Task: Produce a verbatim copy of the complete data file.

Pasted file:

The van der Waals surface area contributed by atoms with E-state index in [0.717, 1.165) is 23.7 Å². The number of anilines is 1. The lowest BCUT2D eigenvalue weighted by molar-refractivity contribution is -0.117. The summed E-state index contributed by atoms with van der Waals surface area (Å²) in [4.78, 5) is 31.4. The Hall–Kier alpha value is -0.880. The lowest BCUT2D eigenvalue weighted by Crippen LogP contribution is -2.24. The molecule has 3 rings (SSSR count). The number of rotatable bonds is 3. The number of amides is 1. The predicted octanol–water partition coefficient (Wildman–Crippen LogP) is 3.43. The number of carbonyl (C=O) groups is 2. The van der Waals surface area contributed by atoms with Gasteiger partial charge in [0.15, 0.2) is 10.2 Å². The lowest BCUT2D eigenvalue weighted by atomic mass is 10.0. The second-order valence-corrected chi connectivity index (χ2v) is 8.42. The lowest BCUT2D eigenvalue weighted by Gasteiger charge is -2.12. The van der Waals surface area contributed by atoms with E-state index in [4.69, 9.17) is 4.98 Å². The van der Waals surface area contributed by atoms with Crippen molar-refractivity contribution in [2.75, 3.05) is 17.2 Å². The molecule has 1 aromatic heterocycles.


The van der Waals surface area contributed by atoms with E-state index in [0.717, 1.165) is 23.7 Å². The number of anilines is 1. The lowest BCUT2D eigenvalue weighted by molar-refractivity contribution is -0.117. The summed E-state index contributed by atoms with van der Waals surface area (Å²) in [4.78, 5) is 31.4. The Hall–Kier alpha value is -0.880. The lowest BCUT2D eigenvalue weighted by Crippen LogP contribution is -2.24. The molecule has 3 rings (SSSR count). The number of rotatable bonds is 3. The number of amides is 1. The predicted octanol–water partition coefficient (Wildman–Crippen LogP) is 3.43. The number of carbonyl (C=O) groups is 2. The van der Waals surface area contributed by atoms with Gasteiger partial charge in [0.15, 0.2) is 10.2 Å². The lowest BCUT2D eigenvalue weighted by atomic mass is 10.0. The second-order valence-corrected chi connectivity index (χ2v) is 8.42. The lowest BCUT2D eigenvalue weighted by Gasteiger charge is -2.12. The van der Waals surface area contributed by atoms with E-state index in [4.69, 9.17) is 4.98 Å². The van der Waals surface area contributed by atoms with Crippen molar-refractivity contribution in [2.75, 3.05) is 17.2 Å². The molecule has 1 aromatic heterocycles.